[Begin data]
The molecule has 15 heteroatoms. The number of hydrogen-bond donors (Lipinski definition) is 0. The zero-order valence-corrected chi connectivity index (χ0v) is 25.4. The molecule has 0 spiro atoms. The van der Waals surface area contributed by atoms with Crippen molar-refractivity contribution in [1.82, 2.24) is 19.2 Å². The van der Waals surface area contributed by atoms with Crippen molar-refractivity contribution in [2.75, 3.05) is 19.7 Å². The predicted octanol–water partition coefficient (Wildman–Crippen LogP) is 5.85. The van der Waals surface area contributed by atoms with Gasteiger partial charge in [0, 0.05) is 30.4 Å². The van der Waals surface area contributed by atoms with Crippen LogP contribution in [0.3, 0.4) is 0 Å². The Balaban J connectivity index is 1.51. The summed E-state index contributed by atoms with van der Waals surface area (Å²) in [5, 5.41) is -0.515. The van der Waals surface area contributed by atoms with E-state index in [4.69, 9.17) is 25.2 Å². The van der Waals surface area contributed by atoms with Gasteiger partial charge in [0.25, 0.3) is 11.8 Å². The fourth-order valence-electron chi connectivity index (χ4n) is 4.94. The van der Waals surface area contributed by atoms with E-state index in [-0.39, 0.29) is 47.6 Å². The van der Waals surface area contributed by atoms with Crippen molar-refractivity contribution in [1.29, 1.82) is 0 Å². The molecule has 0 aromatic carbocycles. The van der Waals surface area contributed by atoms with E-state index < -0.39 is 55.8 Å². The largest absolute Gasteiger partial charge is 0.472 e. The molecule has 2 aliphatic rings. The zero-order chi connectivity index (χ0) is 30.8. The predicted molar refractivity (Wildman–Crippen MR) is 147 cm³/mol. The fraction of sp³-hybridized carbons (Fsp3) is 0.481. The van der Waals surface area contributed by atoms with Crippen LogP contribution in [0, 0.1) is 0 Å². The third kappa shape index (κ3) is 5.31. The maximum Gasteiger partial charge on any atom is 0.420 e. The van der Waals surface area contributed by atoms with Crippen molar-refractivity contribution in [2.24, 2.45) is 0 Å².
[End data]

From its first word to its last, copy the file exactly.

The molecule has 15 heteroatoms. The number of hydrogen-bond donors (Lipinski definition) is 0. The zero-order valence-corrected chi connectivity index (χ0v) is 25.4. The molecule has 0 spiro atoms. The van der Waals surface area contributed by atoms with Crippen molar-refractivity contribution in [1.82, 2.24) is 19.2 Å². The van der Waals surface area contributed by atoms with Crippen molar-refractivity contribution in [2.75, 3.05) is 19.7 Å². The predicted octanol–water partition coefficient (Wildman–Crippen LogP) is 5.85. The van der Waals surface area contributed by atoms with Gasteiger partial charge in [0, 0.05) is 30.4 Å². The van der Waals surface area contributed by atoms with Crippen LogP contribution in [0.3, 0.4) is 0 Å². The Balaban J connectivity index is 1.51. The summed E-state index contributed by atoms with van der Waals surface area (Å²) in [5, 5.41) is -0.515. The van der Waals surface area contributed by atoms with E-state index in [4.69, 9.17) is 25.2 Å². The van der Waals surface area contributed by atoms with Gasteiger partial charge in [0.25, 0.3) is 11.8 Å². The fourth-order valence-electron chi connectivity index (χ4n) is 4.94. The van der Waals surface area contributed by atoms with E-state index in [-0.39, 0.29) is 47.6 Å². The van der Waals surface area contributed by atoms with Crippen molar-refractivity contribution in [1.29, 1.82) is 0 Å². The molecule has 0 aromatic carbocycles. The van der Waals surface area contributed by atoms with E-state index < -0.39 is 55.8 Å². The largest absolute Gasteiger partial charge is 0.472 e. The molecule has 2 aliphatic rings. The zero-order chi connectivity index (χ0) is 30.8. The predicted molar refractivity (Wildman–Crippen MR) is 147 cm³/mol. The fraction of sp³-hybridized carbons (Fsp3) is 0.481. The van der Waals surface area contributed by atoms with Crippen LogP contribution in [0, 0.1) is 0 Å². The third kappa shape index (κ3) is 5.31. The maximum Gasteiger partial charge on any atom is 0.420 e. The van der Waals surface area contributed by atoms with Crippen molar-refractivity contribution in [2.24, 2.45) is 0 Å².